James Paxton just sent up a mushroom cloud as a warning to the rest of the league.


One of the best bits of the post-game interview was how he immediately deferred to his teammates, talking about how he got lucky and received some great defensive plays.  Paxton & Zunino are an impressive battery, not only for their on-field contributions but also for their team leadership.  The story on Zunino, upon arriving in AA (?), was that it took him something like eight seconds to become the clubhouse leader.  Would love to hear the details on how those eight seconds played out 😉


That Paxton gets his first No-No on Canadian soil, being a resident of Canadia (mis-spelling intentional), has got to be pretty cool.  But with his nuclear stuff, it’s inevitable that he does this again.  I never thought that about Felix, for whatever reason, but Paxton’s stuff is so devastating that when he’s on, there’s nothing other teams can do against him.  It’s like Pedro or Johnson in their primes.  You tip your cap and shake off the inevitable 0-4, hoping to get into the juicier part of the rotation tomorrow.


In related news, Dee Gordon’s running (of course he is?) a very Ichiro-esque .353 batting average to go with an MLB-leading 15 SB’s, which is 5 more than the AL runner-up Tim Anderson of the ChiSox.  I love seeing my prime offseason target shining so bright in the early going, even if he is playing ‘out of position’ ::grumble-gripe-something about creative thinking-grumble::


The M’s are indeed a force to be reckoned with this year.  Bask in the glory of their latest definitive statemenet game.  Every team in the AL just got served notice that Zeus is hurling thunderbolts from the peak of Mt. Olympus.


In the words of our beloved Doc, BABVA.


Pang Tong & The Power of Humility

Anyone who has read my fiction knows that I have a soft spot for the literary masterpiece, Romance of the Three Kingdoms, which is counted as one of the Four Classics of Chinese literature.  For those unfamiliar with the novel, or with Chinese culture in general, it’s worth investigating (though there are no official subtitle tracks of acceptable quality for the latest television version, Three Kingdoms (2010), so you’ll have to watch it on YouTube where the Jiang Hu translation was hardsubbed into the video itself).

The clip I’ve linked within this article requires a little backstory to fully understand.  Pang Tong is a hideously ugly man with one of his era’s brightest minds, and is therefore highly sought after by all of the warlords of his day.  To avoid being imprisoned and compelled to work for one of the less high-minded warlords, he spends most of his life wandering under various aliases in search of a worthy lord and master.

His search first brought him to Sun Quan, the lord of the second most powerful kingdom of the day.  But Sun Quan was persuaded by his court (and his mother) to shun Pang Tong due to Pang’s obtuse, drunken belligerence at a state funeral for Sun Quan’s deceased Grand Commander, Zhou Yu.  Pang Tong’s belligerence and drunkenness were considered to be insults of such magnitude that he was rejected from a face-to-face meeting with Sun Quan, at which point Pang Tong sighed and left Sun Quan’s kingdom in search of a worthier lord.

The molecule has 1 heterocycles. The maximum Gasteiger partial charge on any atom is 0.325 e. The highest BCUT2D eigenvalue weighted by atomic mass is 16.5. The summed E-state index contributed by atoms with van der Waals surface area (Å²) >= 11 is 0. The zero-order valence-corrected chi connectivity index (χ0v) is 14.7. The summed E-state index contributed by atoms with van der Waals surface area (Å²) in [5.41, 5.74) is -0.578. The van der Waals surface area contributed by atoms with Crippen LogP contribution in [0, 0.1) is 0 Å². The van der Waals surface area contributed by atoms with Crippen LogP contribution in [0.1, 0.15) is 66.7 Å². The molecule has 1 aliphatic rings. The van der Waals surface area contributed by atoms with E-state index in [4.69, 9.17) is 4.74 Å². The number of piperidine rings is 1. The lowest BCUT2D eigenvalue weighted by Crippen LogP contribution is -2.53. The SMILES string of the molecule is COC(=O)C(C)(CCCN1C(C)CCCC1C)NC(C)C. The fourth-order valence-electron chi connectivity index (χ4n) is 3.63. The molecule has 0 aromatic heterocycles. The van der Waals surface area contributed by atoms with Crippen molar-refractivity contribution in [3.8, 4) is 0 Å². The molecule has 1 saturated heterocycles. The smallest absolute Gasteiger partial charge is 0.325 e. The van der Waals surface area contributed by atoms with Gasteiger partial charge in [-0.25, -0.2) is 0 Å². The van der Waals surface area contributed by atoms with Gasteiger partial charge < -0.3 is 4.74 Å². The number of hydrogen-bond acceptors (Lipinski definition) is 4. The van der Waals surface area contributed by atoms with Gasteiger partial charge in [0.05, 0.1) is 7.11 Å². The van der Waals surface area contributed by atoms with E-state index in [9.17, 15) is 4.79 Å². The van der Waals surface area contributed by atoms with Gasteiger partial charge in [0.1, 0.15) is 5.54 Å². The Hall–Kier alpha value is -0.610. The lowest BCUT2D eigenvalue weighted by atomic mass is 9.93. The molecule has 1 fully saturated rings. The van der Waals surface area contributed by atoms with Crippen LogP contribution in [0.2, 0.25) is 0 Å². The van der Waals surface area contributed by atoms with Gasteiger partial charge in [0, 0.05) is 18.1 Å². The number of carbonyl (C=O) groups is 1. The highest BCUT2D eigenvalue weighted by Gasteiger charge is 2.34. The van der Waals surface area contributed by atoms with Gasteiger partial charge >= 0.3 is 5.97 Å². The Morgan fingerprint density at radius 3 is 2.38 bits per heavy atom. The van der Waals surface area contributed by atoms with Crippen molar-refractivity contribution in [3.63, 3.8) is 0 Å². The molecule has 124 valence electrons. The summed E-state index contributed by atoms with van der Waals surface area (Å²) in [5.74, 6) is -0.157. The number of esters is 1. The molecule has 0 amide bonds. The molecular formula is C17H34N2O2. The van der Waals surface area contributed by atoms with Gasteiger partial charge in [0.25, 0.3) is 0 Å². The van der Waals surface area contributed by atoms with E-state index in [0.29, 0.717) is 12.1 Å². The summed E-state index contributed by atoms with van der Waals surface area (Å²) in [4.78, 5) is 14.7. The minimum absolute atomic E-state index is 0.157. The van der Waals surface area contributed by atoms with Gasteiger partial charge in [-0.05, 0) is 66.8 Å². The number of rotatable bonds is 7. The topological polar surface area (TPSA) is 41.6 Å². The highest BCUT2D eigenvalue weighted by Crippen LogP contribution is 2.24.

He arrived in Liu Bei’s relatively small, but quickly-growing kingdom and presented himself as a potential clerk or low-level magistrate.  He barely managed to simultaneously avoid detection and also get a job as a magistrate of a small village/township on the outskirts of Liu Bei’s kingdom, and after he got the job he descended into drunkenness and belligerence yet again.  He also refused to do any administrative tasks for his first month (edit to correct: it was actually his first 100 days) on the job, drawing the ire of the feisty Zhang Fei–Liu Bei’s sworn brother–who paid Pang Tong a visit with every intention of cracking his skull for insubordination.

Pang Tong, still drunk and belligerent, dismissed Zhang Fei’s concerns.  He said that the work of a low-level magistrate was beneath him, so why should he bother to work every day when the job could be done much more efficiently?  Zhang Fei commands him to ‘put up or shut up,’ and over the course of the ensuing afternoon Pang Tong completes all of the unaddressed administrative tasks–all while drinking like a sailor–and, after completing these tasks, retires to his room for even more drunkenness.

Zhang Fei, who is far from the sharpest tack in the box, runs back to his brother Liu Bei and pleads with him to come see Pang Tong (who is still operating under an alias) for himself.  Liu Bei drops everything he is doing, rushes off to meet with Pang Tong, and patiently waits outside Pang Tong’s residence until the spud-faced genius finally emerges in a hangover–and naturally he demands someone refill his wine.

Liu Bei recognized the value of such a brilliant and eccentric person, and bent over backwards to try to recruit him.  He ignored his own sick child, he ignored the matter of his noble rank and Pang Tong’s commoner status, he even went so far as to try to give his horse, Hex Mark (which had saved his life) to Pang Tong as a parting gift.

Pang Tong pushed Liu Bei as far as he could in trying to determine whether or not Liu Bei’s ‘eye was on the prize,’ as it were.  A truly worthy leader needs to think of nothing but success for himself and the people who are with him.  Pang Tong’s point is simple: if a leader is willing to pass up the opportunity to pluck a diamond from a pile of manure simply because the act of doing so might somehow sully him, he is unworthy of the diamond.

Humility, as Liu Bei demonstrates time and time again throughout the Romance of the Three Kingdoms tale, is a potent weapon which can often prove decisive in crucial matters.